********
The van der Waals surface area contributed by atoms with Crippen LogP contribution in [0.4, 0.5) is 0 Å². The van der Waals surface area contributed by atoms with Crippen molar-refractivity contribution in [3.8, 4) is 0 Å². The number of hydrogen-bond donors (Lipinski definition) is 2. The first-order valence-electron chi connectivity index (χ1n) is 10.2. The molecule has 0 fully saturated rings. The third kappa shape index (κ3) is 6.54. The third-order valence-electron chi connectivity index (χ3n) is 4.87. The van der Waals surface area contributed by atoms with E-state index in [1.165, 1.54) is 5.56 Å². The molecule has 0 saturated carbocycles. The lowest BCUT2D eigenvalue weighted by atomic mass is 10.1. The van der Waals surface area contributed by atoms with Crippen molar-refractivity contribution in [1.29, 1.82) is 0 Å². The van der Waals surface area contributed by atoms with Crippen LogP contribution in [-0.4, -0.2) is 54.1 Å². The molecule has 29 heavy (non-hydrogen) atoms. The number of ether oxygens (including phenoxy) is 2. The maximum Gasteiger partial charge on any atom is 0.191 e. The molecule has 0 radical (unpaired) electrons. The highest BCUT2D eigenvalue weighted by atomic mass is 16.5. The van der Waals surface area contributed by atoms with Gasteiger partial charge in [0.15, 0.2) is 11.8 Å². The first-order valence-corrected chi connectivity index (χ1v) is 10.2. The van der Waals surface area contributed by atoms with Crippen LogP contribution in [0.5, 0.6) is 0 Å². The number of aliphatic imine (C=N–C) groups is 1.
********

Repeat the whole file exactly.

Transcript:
The van der Waals surface area contributed by atoms with Crippen LogP contribution in [0.4, 0.5) is 0 Å². The van der Waals surface area contributed by atoms with Crippen molar-refractivity contribution in [3.8, 4) is 0 Å². The number of hydrogen-bond donors (Lipinski definition) is 2. The first-order valence-electron chi connectivity index (χ1n) is 10.2. The molecule has 0 fully saturated rings. The third kappa shape index (κ3) is 6.54. The third-order valence-electron chi connectivity index (χ3n) is 4.87. The van der Waals surface area contributed by atoms with E-state index in [1.165, 1.54) is 5.56 Å². The molecule has 0 saturated carbocycles. The lowest BCUT2D eigenvalue weighted by atomic mass is 10.1. The van der Waals surface area contributed by atoms with Crippen molar-refractivity contribution in [1.29, 1.82) is 0 Å². The van der Waals surface area contributed by atoms with Crippen LogP contribution in [-0.4, -0.2) is 54.1 Å². The molecule has 29 heavy (non-hydrogen) atoms. The number of ether oxygens (including phenoxy) is 2. The maximum Gasteiger partial charge on any atom is 0.191 e. The molecule has 0 radical (unpaired) electrons. The highest BCUT2D eigenvalue weighted by atomic mass is 16.5. The van der Waals surface area contributed by atoms with Gasteiger partial charge in [0.15, 0.2) is 11.8 Å². The first-order valence-corrected chi connectivity index (χ1v) is 10.2. The van der Waals surface area contributed by atoms with Crippen LogP contribution in [0.5, 0.6) is 0 Å². The number of aliphatic imine (C=N–C) groups is 1.